TV viewing may not increase chances of ADHD
Mar 8, 2006 - 4:37:37 AM
Children who watch television are no more likely to develop attention disorders, say scientists rejecting earlier studies that linked kids' television exposure to such problems.
Earlier studies found that children who watch TV more often could face several health problems such as loss of sleep, poor academic performances and symptoms of attention deficit-hyperactivity disorder (ADHD), a mental condition.
In the latest study, Texas Tech University scientists failed to find a connection between ADHD and TV viewing habits, reported the health portal HealthCentral.
Tara Stevens and other researchers randomly selected two samples of 2,500 children. The study includes 22,000 youngsters who started kindergarten during the 1998-1999 school year.
They found no association between television exposure and symptoms of ADHD. They also found that parental involvement -- such as the amount of time parents spent in children's activities that didn't involve TV -- didn't have a link to ADHD symptoms.
"TV is designed to capture our attention and move us quickly from one subject to the next. The question is, does the young brain become different because of this?" asked Stevens.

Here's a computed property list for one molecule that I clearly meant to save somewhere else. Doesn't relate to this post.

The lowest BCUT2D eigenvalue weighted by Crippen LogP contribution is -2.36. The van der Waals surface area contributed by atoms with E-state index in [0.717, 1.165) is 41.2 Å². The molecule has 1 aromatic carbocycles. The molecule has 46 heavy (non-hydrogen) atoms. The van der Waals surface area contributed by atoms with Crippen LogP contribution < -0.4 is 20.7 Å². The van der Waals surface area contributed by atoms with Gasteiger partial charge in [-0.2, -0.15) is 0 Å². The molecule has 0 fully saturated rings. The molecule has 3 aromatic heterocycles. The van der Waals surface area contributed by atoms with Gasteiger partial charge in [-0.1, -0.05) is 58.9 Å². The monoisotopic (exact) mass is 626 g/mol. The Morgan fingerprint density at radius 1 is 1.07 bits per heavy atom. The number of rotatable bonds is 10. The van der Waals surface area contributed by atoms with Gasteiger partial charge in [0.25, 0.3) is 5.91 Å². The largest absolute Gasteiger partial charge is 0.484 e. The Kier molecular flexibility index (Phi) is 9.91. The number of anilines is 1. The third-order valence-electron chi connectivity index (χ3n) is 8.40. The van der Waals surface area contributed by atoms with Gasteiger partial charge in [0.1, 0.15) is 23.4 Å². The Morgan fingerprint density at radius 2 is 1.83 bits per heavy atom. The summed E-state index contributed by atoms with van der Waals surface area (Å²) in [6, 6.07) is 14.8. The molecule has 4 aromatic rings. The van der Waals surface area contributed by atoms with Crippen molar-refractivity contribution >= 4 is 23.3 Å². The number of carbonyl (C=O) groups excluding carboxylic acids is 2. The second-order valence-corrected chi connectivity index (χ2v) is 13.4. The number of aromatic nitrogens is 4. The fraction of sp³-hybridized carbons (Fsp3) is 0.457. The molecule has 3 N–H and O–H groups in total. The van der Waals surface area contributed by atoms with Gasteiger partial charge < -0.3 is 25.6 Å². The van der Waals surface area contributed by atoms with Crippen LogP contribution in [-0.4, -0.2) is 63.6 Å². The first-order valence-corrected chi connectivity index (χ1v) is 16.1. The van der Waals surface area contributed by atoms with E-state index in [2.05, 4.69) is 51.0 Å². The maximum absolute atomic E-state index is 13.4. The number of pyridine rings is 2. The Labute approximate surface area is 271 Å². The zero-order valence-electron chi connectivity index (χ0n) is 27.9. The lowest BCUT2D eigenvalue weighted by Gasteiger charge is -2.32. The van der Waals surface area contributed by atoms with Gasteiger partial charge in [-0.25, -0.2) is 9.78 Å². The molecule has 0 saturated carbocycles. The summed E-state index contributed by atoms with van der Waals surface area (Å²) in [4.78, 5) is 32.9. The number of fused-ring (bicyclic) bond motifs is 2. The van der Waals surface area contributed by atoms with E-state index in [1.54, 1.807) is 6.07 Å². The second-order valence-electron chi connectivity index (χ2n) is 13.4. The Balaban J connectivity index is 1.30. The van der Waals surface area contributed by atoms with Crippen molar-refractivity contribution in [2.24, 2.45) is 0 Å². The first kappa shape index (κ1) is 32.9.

He said that from this study, it appeared that was not the case. And, as far as ADHD symptoms were concerned, "It was clear that the relationship with TV viewing was close to zero".
She was quick to point out that the researchers weren't advocating TV viewing in children; however she added, "I think these findings take a little bit of the pressure off parents."
Jess Shatkin, director of education and training at the New York University Child Study Center, said he wasn't prepared to fully accept the new findings.
"This is a thoughtful and interesting study, but there's not enough data to support the idea that we shouldn't be cautious about kids' exposure to all media. This doesn't change anything I would tell parents."
The bottom line for parents, he said, is "all things in moderation".
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